Friday, November 26, 2010

Leap of faith?

The concept of the leap of faith is pretty central to the view of religion which most people hold in western culture today.  It can be given a positive or a negative spin.  Negatively, the leap of faith is portrayed as ignoring the facts, running contrary to the evidence, 'committing intellectual suicide', throwing oneself into the darkness even though the light of knowledge is shining all around.  On this view, a leap of faith means plunging into absurd mysticism, usually because one is unwilling to deal with the cold, hard facts of life.  Positively, the leap of faith is portrayed as reaching out for something 'beyond', something that transcends the mundane, something that provides meaning and purpose in a universe otherwise devoid of both.  Although the leap does take us beyond knowledge, per se, it is somehow a virtue to trust in something - almost anything - that will give our lives a bit of content - and who knows, maybe that something is really out there.

Christians tend to divide into those who hate the idea of a leap of faith and see no place for it in Christianity, and those who embrace it.  Broadly speaking, the former believe that Christianity is based on evidence and rationality, can be demonstrated, and does not involve any leaping because it is all within the bounds of what is ordinarily referred to as knowledge.  They tend to be keen on the discipline of apologetics, and to have some regard for natural theology.  The latter, on the other hand, do not believe that the arguments and evidences will get you all the way.  They may vary as to how far they will get you - perhaps very close - but at the end of the day, you will have to make a leap.  You will reach the end of your intellectual resources, and the arguments and evidences will take you to a point from which you just have to jump.  If God is there, presumably he'll catch you.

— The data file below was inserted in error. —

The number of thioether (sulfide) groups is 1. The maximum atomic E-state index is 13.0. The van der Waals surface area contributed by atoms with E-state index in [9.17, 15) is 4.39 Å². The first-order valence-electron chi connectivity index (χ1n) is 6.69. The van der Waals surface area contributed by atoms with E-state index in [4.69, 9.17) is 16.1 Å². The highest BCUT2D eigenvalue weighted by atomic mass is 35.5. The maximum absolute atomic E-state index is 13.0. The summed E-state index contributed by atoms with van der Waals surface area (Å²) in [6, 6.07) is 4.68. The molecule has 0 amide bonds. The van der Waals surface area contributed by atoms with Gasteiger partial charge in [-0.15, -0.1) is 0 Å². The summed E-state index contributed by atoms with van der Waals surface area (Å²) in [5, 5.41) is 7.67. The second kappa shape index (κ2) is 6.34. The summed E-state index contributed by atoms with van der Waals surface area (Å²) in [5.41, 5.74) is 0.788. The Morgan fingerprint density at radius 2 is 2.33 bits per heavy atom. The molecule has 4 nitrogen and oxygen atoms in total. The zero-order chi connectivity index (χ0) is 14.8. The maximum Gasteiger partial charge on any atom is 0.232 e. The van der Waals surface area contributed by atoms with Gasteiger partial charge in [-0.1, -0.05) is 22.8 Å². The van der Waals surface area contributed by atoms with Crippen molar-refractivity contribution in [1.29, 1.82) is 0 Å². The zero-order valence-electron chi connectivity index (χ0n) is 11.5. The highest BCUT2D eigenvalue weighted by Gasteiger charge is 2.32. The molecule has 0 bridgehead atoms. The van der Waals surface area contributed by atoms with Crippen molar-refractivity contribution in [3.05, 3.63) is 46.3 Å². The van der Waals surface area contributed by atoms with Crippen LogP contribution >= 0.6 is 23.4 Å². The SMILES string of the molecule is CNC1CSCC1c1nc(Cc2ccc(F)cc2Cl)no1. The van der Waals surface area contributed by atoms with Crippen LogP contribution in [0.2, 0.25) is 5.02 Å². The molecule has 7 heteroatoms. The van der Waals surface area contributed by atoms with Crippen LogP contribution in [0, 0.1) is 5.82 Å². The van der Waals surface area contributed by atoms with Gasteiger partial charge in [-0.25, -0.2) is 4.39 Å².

I would suggest, of course, that neither of these positions is quite right, mainly because they both have something desperately wrong in common.  Both believe that human beings can work it out, sort it out, and live it out, without assistance.  Either we have to think it through, or we have to jump.  Either way, the decisive action is ours, and comes on our side.

What if revelation were needed - personal revelation, God stooping down to meet me?  What if instead of the leap of faith we were presented with the 'leap of grace'?  What if it was all, in the end, about receiving?

"If we know ourselves, as the Christian does, we cannot think that we are capable of this leap.  And the whole idea of a leap that we have made or are making is best abandoned.  No one makes the leap.  As Christians, we are all borne on eagles' wings."